A bookkeeper who embezzled more than $1.5 million in a crime spree that put a century-old printing company out of business and nearly killed another Eugene firm has been sentenced to 24 years in prison.

EUGENE — A bookkeeper who embezzled more than $1.5 million in a crime spree that put a century-old printing company out of business and nearly killed another Eugene firm has been sentenced to 24 years in prison.

Victoria Monfore, 48, of Springfield pleaded guilty Thursday to theft and identity theft crimes that stretched back to 2003. She blamed her actions on a gambling addiction.

"I had some weird sickness that I couldn't control," Monfore said.

She nodded as victims described the close-knit relationship enjoyed by those who worked for the IP Koke and My Little Salesman companies. Several victims said they were appalled that a bookkeeper they loved and trusted continued to drain money even as she watched colleagues losing their jobs to layoffs.

"It's hard to put into words what Vickie did to the people who worked for our companies," Jason Pierce, president of My Little Salesman and former president of IP Koke, said in the courtroom. "She destroyed their lives. She took away the money they used to put food on the table and clothes on their backs."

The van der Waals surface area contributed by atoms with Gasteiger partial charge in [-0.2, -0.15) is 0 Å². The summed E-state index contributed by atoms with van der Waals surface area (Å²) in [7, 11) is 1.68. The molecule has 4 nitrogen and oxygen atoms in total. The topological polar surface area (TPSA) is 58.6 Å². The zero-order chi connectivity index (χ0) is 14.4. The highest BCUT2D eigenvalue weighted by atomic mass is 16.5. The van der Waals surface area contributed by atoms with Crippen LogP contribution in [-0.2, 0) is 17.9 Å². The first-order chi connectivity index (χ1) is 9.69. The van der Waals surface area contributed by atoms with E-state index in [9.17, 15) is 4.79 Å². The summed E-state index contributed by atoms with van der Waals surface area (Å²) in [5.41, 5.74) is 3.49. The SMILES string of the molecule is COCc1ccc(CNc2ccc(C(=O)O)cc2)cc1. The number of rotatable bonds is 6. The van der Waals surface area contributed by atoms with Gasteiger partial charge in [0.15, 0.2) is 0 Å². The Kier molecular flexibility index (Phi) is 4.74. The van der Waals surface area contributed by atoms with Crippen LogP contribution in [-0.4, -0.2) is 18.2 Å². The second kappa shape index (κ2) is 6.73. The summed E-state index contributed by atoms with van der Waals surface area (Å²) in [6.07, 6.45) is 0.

When IP Koke closed in December 2008, Pierce and his father, Richard, blamed financial problems and changes in the printing industry.

But in a letter to the court, Richard Pierce said Monfore stole more than $701,000 between 2007 and 2008, almost the same amount of money the company borrowed in an unsuccessful bid to stay open.

The sentencing was a nearly daylong affair and was attended by everyone from a former mailroom worker to the grandson of Joseph Koke, who founded the printing company in 1907.

Prosecutor Bob Lane said Monfore secretly wrote herself a total of 234 company checks totaling $1.56 million. He urged a sentence of 23 years and nine months because of the number of victims she amassed and the damage she knew she was causing.

Defense attorney Brian Barnes called a witness who specializes in treating compulsive gamblers. Therapist Oblio Stroyman testified that, for some people, gambling becomes an "addiction or mental health disorder" rather than a choice, dramatically impairing their impulse control.

Lane noted that Monfore spent much of the money on more than 30 plane trips to resorts in Las Vegas with family and friends. "That doesn't sound impulsive to me," he said.